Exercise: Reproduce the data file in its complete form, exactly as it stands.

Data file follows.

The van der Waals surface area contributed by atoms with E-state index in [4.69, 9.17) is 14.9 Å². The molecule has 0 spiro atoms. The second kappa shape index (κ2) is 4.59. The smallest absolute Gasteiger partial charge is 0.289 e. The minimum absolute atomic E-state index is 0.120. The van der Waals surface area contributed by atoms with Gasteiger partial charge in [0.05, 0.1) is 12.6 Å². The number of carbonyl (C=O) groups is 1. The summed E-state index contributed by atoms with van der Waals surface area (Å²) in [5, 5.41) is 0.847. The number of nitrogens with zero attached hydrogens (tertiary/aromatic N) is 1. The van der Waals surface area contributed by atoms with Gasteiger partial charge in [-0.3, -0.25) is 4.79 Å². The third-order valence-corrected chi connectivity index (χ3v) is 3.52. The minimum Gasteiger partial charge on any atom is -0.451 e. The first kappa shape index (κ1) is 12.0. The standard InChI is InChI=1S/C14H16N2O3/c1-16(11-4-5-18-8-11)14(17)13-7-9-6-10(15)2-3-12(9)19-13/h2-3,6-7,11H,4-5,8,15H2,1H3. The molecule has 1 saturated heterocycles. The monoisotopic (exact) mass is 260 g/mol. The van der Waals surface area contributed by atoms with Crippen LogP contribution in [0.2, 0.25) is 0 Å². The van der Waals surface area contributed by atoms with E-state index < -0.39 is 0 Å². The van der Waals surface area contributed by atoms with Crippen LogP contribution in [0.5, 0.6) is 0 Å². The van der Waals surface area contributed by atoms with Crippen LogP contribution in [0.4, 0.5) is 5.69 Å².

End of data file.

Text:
The van der Waals surface area contributed by atoms with E-state index in [4.69, 9.17) is 14.9 Å². The molecule has 0 spiro atoms. The second kappa shape index (κ2) is 4.59. The smallest absolute Gasteiger partial charge is 0.289 e. The minimum absolute atomic E-state index is 0.120. The van der Waals surface area contributed by atoms with Gasteiger partial charge in [0.05, 0.1) is 12.6 Å². The number of carbonyl (C=O) groups is 1. The summed E-state index contributed by atoms with van der Waals surface area (Å²) in [5, 5.41) is 0.847. The number of nitrogens with zero attached hydrogens (tertiary/aromatic N) is 1. The van der Waals surface area contributed by atoms with Gasteiger partial charge in [-0.3, -0.25) is 4.79 Å². The third-order valence-corrected chi connectivity index (χ3v) is 3.52. The minimum Gasteiger partial charge on any atom is -0.451 e. The first kappa shape index (κ1) is 12.0. The standard InChI is InChI=1S/C14H16N2O3/c1-16(11-4-5-18-8-11)14(17)13-7-9-6-10(15)2-3-12(9)19-13/h2-3,6-7,11H,4-5,8,15H2,1H3. The molecule has 1 saturated heterocycles. The monoisotopic (exact) mass is 260 g/mol. The van der Waals surface area contributed by atoms with Crippen LogP contribution in [0.2, 0.25) is 0 Å². The van der Waals surface area contributed by atoms with E-state index < -0.39 is 0 Å². The van der Waals surface area contributed by atoms with Crippen LogP contribution in [0.5, 0.6) is 0 Å². The van der Waals surface area contributed by atoms with Crippen LogP contribution in [0.4, 0.5) is 5.69 Å².